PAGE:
“You need to take a formulated approach so you understand not only where your weaknesses are in the organization, but also your opportunities,” Mulcahy says. “Identify those high-performers who are likely going to advance in their career.”

Mulcahy holds a weekly executive committee meeting where his department heads talk about the strengths and weaknesses of the organization from many points of view, including personnel.

“We look at how we’re performing across the organization on a regular basis,” Mulcahy says. “You have to identify, as you’re growing, the key positions you are going to want to fill six months, 12 months, even two years down the road. You can’t just go out and hire everybody you want on day one. So we work together to create that prioritization based on what we need in order to hit the goals and objectives of the organization.”

You need to keep your team engaged in this discussion so that everybody is moving forward with the same information and the same goals in mind.

“You work together to set those goals and everybody on your executive team has bought in to them,” Mulcahy says. “You want to create an environment that allows them to contribute and feel that they really can contribute meaningfully.”

One of Mulcahy’s priorities with regard to personnel decisions is to see if a need can be filled internally. Just as you want your leadership team to feel part of the high-level decisions, you want your employees to feel connected to the growth plan at their level.

“I’m a big believer in growing organically and offering opportunity for advancement in the organization to the extent that you can,” Mulcahy says.

Keep the makeup of your company’s work force in mind on a regular basis and think about how the players could be moved as your company grows.

“Identify who your superstars are, those folks who are going to advance in their career in the short term,” Mulcahy says. “Understand each department and who you have coming up in that department. The way I look at it is very formulated. I look at each department and who the critical senior positions are and then I look at who in the organization is below that could fill it at some point. Who may need additional training or support to continue to advance? Where do you have gaps in the organization?”

When you have a clear understanding of what you’ve got, you’ll be able to make smarter decisions when you have to reach outside your own walls to make new hires.

Be a good listener

As you build your talent level or do a better job of maximizing the talent you already have, you have to make sure you keep your ears open to the ideas your people bring to the table.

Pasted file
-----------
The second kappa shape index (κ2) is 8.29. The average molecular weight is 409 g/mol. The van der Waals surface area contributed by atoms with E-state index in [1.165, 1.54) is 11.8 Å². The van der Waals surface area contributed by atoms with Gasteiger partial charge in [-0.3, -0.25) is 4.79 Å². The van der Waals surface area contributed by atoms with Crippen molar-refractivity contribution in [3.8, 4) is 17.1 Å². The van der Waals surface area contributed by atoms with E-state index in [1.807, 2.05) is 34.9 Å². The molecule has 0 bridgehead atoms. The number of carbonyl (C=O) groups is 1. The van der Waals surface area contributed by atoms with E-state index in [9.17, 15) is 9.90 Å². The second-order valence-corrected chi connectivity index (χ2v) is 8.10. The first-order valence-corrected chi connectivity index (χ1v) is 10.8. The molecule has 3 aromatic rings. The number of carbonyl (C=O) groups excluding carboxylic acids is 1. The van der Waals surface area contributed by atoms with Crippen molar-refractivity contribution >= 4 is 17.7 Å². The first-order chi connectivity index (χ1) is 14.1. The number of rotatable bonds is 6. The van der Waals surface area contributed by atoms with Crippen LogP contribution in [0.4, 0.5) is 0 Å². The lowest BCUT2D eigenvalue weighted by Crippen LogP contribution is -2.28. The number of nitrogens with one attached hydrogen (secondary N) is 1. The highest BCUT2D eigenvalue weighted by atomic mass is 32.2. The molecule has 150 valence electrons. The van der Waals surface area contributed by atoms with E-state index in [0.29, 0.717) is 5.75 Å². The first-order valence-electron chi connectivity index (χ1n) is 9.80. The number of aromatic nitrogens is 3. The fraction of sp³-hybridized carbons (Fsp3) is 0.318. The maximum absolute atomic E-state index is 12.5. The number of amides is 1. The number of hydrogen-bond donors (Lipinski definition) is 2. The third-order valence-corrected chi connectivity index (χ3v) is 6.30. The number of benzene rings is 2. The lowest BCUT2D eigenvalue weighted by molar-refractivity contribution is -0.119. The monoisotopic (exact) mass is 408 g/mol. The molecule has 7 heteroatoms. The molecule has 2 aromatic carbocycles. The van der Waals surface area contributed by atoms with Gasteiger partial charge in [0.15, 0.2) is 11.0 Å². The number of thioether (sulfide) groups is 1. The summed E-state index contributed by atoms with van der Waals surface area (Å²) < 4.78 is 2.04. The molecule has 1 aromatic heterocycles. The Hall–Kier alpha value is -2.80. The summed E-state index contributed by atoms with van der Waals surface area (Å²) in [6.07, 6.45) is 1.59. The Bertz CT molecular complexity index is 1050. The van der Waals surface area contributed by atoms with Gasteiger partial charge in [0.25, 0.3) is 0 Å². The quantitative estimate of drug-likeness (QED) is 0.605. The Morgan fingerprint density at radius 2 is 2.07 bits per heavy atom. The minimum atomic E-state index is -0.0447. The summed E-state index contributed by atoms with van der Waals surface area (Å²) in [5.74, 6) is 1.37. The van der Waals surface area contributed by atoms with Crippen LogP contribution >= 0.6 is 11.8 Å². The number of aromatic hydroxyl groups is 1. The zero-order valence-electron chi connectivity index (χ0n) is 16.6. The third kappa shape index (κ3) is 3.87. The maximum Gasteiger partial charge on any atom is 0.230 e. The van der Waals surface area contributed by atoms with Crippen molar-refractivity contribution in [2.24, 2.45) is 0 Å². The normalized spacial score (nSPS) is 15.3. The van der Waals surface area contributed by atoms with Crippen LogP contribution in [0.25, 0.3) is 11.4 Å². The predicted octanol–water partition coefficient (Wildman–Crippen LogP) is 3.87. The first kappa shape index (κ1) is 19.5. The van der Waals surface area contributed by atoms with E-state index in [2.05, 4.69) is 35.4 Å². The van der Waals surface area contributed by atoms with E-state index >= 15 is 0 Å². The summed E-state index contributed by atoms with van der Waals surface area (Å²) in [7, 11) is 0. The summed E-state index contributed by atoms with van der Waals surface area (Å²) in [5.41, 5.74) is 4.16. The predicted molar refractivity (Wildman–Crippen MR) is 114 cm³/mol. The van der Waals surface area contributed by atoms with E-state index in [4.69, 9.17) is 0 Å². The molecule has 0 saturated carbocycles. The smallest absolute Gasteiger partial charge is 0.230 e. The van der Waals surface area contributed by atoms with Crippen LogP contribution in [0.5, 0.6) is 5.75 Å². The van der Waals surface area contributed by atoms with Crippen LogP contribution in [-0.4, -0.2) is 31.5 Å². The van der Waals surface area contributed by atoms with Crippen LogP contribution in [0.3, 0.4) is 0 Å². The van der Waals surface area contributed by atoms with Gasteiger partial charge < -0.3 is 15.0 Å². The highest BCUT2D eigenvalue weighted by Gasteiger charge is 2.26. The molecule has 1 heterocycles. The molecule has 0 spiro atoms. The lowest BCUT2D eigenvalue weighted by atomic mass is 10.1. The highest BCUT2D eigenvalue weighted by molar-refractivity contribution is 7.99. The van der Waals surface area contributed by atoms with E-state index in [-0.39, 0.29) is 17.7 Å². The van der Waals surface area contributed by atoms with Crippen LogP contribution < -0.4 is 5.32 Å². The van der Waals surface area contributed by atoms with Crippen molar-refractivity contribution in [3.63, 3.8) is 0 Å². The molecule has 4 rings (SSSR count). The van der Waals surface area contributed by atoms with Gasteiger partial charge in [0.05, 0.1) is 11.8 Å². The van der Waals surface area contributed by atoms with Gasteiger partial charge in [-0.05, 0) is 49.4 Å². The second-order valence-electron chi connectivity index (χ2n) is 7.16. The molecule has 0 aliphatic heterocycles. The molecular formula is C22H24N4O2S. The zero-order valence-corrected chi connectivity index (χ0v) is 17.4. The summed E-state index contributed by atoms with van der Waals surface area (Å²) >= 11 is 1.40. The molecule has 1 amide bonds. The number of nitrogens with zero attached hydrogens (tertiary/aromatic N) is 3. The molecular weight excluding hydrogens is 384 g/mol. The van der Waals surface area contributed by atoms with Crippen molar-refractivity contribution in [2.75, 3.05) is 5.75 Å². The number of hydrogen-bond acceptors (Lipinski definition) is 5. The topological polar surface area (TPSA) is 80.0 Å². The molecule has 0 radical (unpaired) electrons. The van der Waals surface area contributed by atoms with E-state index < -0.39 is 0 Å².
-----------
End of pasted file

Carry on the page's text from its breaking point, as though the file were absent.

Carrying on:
“You have to listen to people,” Mulcahy says. “That is something that is hard for a lot of leaders who have their idea and just do it. If you bring high-performing people onto your team, you have to listen to their ideas. You may not always agree with them, but you have to listen and weigh and consider their perspective. Engage as a team and allow people to feel comfortable challenging and debating ideas.”

This kind of engagement makes people feel like they are part of the plan to make the business grow. It also gives them comfort that there is a plan and that the work they are doing is building toward bigger goals.

“If you respect peoples’ perspective and you respect their point of view, you make them feel valued,” Mulcahy says. “Then as a team, you come together and draw conclusions. At the end of the day, once you’ve had the discussion and the debate, it’s important that everybody gets on the same page to execute a decision. But again, you have to allow for that opportunity to be heard.”

It starts with you. If you openly demonstrate that you value the perspective of the people on your leadership team, they will be more likely to do the same with their direct reports. The result is a group of people that don’t just view your business as the place where they come to work and collect a paycheck.

“I want to have a culture at American Solar Direct where people feel like they helped build it, not just that they work there,” Mulcahy says.

This willingness to listen and consider other opinions is another opportunity for you to show that you want the company to be successful, but you want it to be done the right way.

“It’s a culture you have to embed in the organization,” Mulcahy says. “It’s not a process, not a policy you put up where you say we’re going to listen to our employees. It’s something you actually do and you start by doing it.”

Build customer relationships

Relationships are a key component of any organization, whether it’s between fellow employees, employees and management or a company and its customers.

“For our business, it’s not a one-stop sale,” Mulcahy says. “You can’t walk in, drop off the product and take a check. When we enter into a relationship with a customer, it’s a 20-year relationship because we lease them the solar equipment for 20 years.”

Customers make monthly payments for the equipment that allows solar energy to power their homes. In return, they expect responsive service if anything goes wrong.